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    Thank you for your responses!! I did not move a bed or furniture. All clothing was bagged, although the bags were not sealed airtight. Other items, such as books and small electronics, were not bagged.

    I could be wrong about being bitten. I found at least one bug bite, but I was outdoors so it be from another insect. I have also been itchy, but that could be a combination of the dust, other allergens and paranoia.

    You mention that you doubt they would feed in this circumstance. Do they typically only feed when a person is still? Also, would one expect to see bugs while cleaning it with a steamer, if there were only a few in the car?

    I do prefer not to go a chemical route unless I have to. But any advice you have on the ideas below would be very much appreciated!

    Would "professional" (i.e. at a car wash, not a full detail) steam be a waste of time and money or could it help?

    Would spraying all nooks and crannies with rubbing alcohol help if I can't see the bugs? Or is that only effective when you can see & spray them directly?

    Would leaving the car running with the heat on, or sitting in the sun on a hot day do anything at all or is that wasted effort?

    How can I identify if there are any bugs in the car? For example, if I look closely for a month and don't find evidence, would I assume they're not there? I don't drive that car daily, and I'm willing / able to change my shoes and clothing as soon as I get home for a reasonable period of time but that's not maintainable forever. Is there a typical time frame that it takes to start seeing them?

    Thank you again for your kind replies!!

  7. GonnaMove

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    Posted 2 years ago
    Thu Jun 15 2017 10:48:09
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    Sigh. Sadly, given the nature of cars, and your inability to full dismantle them to clean them, I would just set the damn thing on fire in a big, empty concrete lot, and collect the insurance. e_e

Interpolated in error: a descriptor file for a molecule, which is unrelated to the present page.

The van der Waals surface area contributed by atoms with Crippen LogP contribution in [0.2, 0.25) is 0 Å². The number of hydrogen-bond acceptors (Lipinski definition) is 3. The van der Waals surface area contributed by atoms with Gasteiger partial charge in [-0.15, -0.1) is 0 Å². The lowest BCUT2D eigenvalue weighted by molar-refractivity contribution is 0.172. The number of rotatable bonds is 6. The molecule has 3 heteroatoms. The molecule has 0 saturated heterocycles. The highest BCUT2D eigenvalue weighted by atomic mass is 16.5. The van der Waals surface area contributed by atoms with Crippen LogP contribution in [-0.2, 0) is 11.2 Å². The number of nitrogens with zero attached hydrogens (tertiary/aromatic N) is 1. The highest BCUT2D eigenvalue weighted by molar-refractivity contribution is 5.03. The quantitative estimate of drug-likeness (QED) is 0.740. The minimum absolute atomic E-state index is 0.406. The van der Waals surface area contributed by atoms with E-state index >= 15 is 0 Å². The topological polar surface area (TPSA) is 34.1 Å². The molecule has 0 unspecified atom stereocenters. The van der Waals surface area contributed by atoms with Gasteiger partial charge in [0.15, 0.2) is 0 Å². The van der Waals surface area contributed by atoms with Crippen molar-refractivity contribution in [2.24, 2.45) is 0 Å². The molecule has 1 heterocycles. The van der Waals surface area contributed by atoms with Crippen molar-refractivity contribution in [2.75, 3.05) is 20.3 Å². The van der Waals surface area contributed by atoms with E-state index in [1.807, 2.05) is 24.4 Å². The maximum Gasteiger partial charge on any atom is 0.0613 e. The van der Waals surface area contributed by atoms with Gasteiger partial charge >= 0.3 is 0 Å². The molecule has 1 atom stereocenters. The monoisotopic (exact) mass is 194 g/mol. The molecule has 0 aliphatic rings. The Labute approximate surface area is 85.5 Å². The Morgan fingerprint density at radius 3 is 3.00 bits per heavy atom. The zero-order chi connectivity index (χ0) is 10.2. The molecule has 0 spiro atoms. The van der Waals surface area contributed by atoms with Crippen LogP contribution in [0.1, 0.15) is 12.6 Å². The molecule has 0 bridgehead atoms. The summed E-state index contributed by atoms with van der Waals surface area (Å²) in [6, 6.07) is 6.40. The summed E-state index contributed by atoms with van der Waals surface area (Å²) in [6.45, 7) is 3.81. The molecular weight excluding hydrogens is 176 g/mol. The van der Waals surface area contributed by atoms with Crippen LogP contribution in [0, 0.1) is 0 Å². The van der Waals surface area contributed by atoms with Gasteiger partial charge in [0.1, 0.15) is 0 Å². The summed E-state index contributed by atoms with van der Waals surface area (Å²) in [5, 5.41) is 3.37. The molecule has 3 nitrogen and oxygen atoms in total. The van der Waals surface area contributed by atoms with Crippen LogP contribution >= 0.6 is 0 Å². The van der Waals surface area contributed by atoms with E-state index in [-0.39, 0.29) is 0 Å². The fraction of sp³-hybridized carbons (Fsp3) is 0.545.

Pessimism aside, don't write off those bug bites as something else. It's almost surely bed bug bites. You won't be able to see nymphs or eggs, and my own place, I have no visible bedbugs anywhere in my room (the infestation is in someone else's room) but I still get a bite occasionally. Over the past few weeks I've gotten ten bites or so, and have not seen ONE bedbug in all that time. Not one, not anywhere in my room or the rooms I spend time in, and I've been looking, because even a single bite has me in benadryl-is-totally-necessary land. ONE bite. I am apparently horrifically allergic and I get these egg-sized welts on me that last 48-72 hours, and, no exaggeration at all, make me want to claw my skin off. So to say I've been hunting for them is an understatement. They are MISERY INCARNATE for me at even the lowest levels, because even a single bite means I have to be in a doped-up antihistamine daze for 3 days. If I lived in a warzone, I'd probably be in hell on earth and in possession of multiple epi-pens. You could have an egg or nymphs in your car and soon have a problem, so I would look into products that specifically kill eggs, as well as live bugs. Make some sodium lauryl sulfate spray and douse the crap out of everything on the interior of the car. While this is technically a chemical, it will break down both the bugs and the eggs, and it's not nearly as harsh as most pesticides. It's used in soaps and shampoos to make it them more foamy, so most of us put SLS on our skin every day in some concentration or another. If you're into au naturale soaps and whatnot and don't use SLS, remember that there was probably a time before you stopped specifically using SLS and are probably fine. It is probably one of the least toxic things that will kill bed bugs, that has any decent effect.

    And I do actually think that a professional steaming would be a waste of time, because unless you tell them your specific situation, they probably won't steam clean in the "kill every possible bed bug egg in every possible nook and cranny" sense. You'll just be spending a ton of money on a service that makes your car a little cleaner on the visible surfaces.